The decision to place a gastrostomy feeding tube is often difficult for families. Parents may feel guilty that they are unable to meet their child’s nutritional needs. It is important for families to realize that the reason their child needs a feeding tube is related to the child’s disability, and is not a reflection of the family’s efforts. Children with developmental disabilities, such as cerebral palsy, are at risk for different feeding problems. Our overall goal is to help families make the best decision for their child.

What is a gastrostomy tube?

A gastrostomy tube is a soft, flexible tube which can be used to give fluids, formulas, and medicine to children who have difficulty taking these products by mouth. The tube is placed by a surgeon through the stomach wall into the stomach. Fluids, formulas, and medicines can be given directly into the stomach through the tube. 

Why would my child need a gastrostomy tube?

  • Poor growth (despite dietary supplements). A child who grows poorly may become chronically undernourished. This places a child at risk for many problems, including: increased risk of infections, poor wound healing after surgery, poor healing of skin sores and overall decreased energy with less potential for development. 
  • Significant time and effort involved with feedings. This can be very frustrating for families. The increased time required for feedings may decrease the time you and your child have for more pleasurable activities. 
  • Aspiration. Aspiration occurs when contents from the mouth or stomach go into the breathing tube or lungs during oral feedings, resulting in recurrent respiratory problems (infections, wheezing, etc.). Aspiration may cause discomfort which will decrease your child’s interest in feeding even more. 

Will my child be able to eat by mouth if a feeding tube is placed?

Children who do not aspirate are often able to continue eating by mouth after the feeding tube is placed. Oral intake may be more pleasant when there is no stress or pressure associated with having to feed enough for all the child’s needs. Your doctor will let you know if your child can still eat by mouth or receive oral stimulation. (An oral stimulation handout is available). Your doctor will tell you what formula should be given through the tube.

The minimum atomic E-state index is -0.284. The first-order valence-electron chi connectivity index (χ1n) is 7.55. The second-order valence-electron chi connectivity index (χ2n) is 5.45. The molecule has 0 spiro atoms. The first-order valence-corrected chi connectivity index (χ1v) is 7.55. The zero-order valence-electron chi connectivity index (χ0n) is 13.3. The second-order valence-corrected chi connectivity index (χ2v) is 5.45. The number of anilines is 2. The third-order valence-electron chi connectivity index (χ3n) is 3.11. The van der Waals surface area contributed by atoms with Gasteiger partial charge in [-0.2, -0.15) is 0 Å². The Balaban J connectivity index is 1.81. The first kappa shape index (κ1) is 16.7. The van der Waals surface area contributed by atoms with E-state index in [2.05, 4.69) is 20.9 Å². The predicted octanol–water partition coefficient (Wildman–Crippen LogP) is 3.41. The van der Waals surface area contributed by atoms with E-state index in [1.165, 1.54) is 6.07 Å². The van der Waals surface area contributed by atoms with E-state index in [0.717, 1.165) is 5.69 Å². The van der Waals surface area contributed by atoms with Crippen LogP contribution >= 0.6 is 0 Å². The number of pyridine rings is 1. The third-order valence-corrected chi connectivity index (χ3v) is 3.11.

Is a feeding tube permanent?

Some children will regain the ability to meet their nutritional needs by mouth. In this situation, a gastrostomy tube can be removed and the site will then heal over.   

What tests may need to be done before the feeding tube is placed?

  • Blood work: To assess the protein stores in the body and to monitor for the complications of under-nutrition, such as anemia or low calcium (bone density). 
  • Videofluoroscopy (swallow study): To evaluate for aspiration that may occur during the swallowing process. 
  • UGI (upper gastrointestinal study/barium swallow): To evaluate the anatomy of the esophagus (tube from mouth to stomach) and stomach, and to look for gastroesophageal reflux. (Reflux occurs when stomach contents go upward into the esophagus.) 
  • Gastric emptying study: To determine if the stomach empties so slowly that GI feeds may lead to more reflux.

If there is aspiration but the UGI does not show reflux, a more specific and sensitive test may need to be done to further evaluate for the possibility of reflux. If aspiration and reflux are present, the doctor may recommend a surgical procedure called a Nissen fundoplication.
This is done at the time of gastrostomy tube placement, to tighten the junction between the stomach and esophagus and prevent reflux.  

How long will my child be in the hospital?

After tube placement, your child will be in the hospital for approximately 4-6 days to develop the best tube feeding schedule for you and your child, and to be sure your child is tolerating the feedings prior to discharge. You will be given instructions about using and caring for the tube before your child leaves the hospital. You will also be given the phone number of a clinic nurse to call if you have questions or problems after you go home. 

It may be helpful for you to talk with a family who has a child with a gastrostomy feeding tube and hear about their experience. Please let us know if you would like to do this. In addition, we are available for any questions you may have. Please let us know how we may assist you in this decision.

This information is for educational purposes only. It is not intended to replace the advice of your health care providers. If you have any questions, talk with your doctor or others on your health care team.